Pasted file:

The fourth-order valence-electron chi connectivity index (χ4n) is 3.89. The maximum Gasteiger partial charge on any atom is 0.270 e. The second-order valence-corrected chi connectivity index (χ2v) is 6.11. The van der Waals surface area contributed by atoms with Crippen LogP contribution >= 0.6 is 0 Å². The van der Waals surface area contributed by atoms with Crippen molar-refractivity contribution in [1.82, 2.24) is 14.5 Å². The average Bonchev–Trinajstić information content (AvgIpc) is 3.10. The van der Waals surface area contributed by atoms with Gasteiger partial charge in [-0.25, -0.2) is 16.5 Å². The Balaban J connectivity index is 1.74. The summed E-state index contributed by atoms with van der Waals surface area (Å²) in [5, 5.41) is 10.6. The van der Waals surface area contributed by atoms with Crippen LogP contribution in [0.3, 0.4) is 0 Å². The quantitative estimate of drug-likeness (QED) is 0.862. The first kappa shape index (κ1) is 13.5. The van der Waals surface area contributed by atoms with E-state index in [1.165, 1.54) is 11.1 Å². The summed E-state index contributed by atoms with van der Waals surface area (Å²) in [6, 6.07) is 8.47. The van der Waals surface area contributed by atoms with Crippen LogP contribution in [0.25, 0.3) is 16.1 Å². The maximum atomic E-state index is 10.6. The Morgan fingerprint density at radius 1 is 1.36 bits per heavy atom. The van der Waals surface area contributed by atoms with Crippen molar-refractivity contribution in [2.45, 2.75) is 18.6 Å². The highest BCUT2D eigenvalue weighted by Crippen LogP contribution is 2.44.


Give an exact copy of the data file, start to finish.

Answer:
The fourth-order valence-electron chi connectivity index (χ4n) is 3.89. The maximum Gasteiger partial charge on any atom is 0.270 e. The second-order valence-corrected chi connectivity index (χ2v) is 6.11. The van der Waals surface area contributed by atoms with Crippen LogP contribution >= 0.6 is 0 Å². The van der Waals surface area contributed by atoms with Crippen molar-refractivity contribution in [1.82, 2.24) is 14.5 Å². The average Bonchev–Trinajstić information content (AvgIpc) is 3.10. The van der Waals surface area contributed by atoms with Gasteiger partial charge in [-0.25, -0.2) is 16.5 Å². The Balaban J connectivity index is 1.74. The summed E-state index contributed by atoms with van der Waals surface area (Å²) in [5, 5.41) is 10.6. The van der Waals surface area contributed by atoms with Crippen LogP contribution in [0.3, 0.4) is 0 Å². The quantitative estimate of drug-likeness (QED) is 0.862. The first kappa shape index (κ1) is 13.5. The van der Waals surface area contributed by atoms with E-state index in [1.165, 1.54) is 11.1 Å². The summed E-state index contributed by atoms with van der Waals surface area (Å²) in [6, 6.07) is 8.47. The van der Waals surface area contributed by atoms with Crippen LogP contribution in [0.25, 0.3) is 16.1 Å². The maximum atomic E-state index is 10.6. The Morgan fingerprint density at radius 1 is 1.36 bits per heavy atom. The van der Waals surface area contributed by atoms with Crippen molar-refractivity contribution in [2.45, 2.75) is 18.6 Å². The highest BCUT2D eigenvalue weighted by Crippen LogP contribution is 2.44.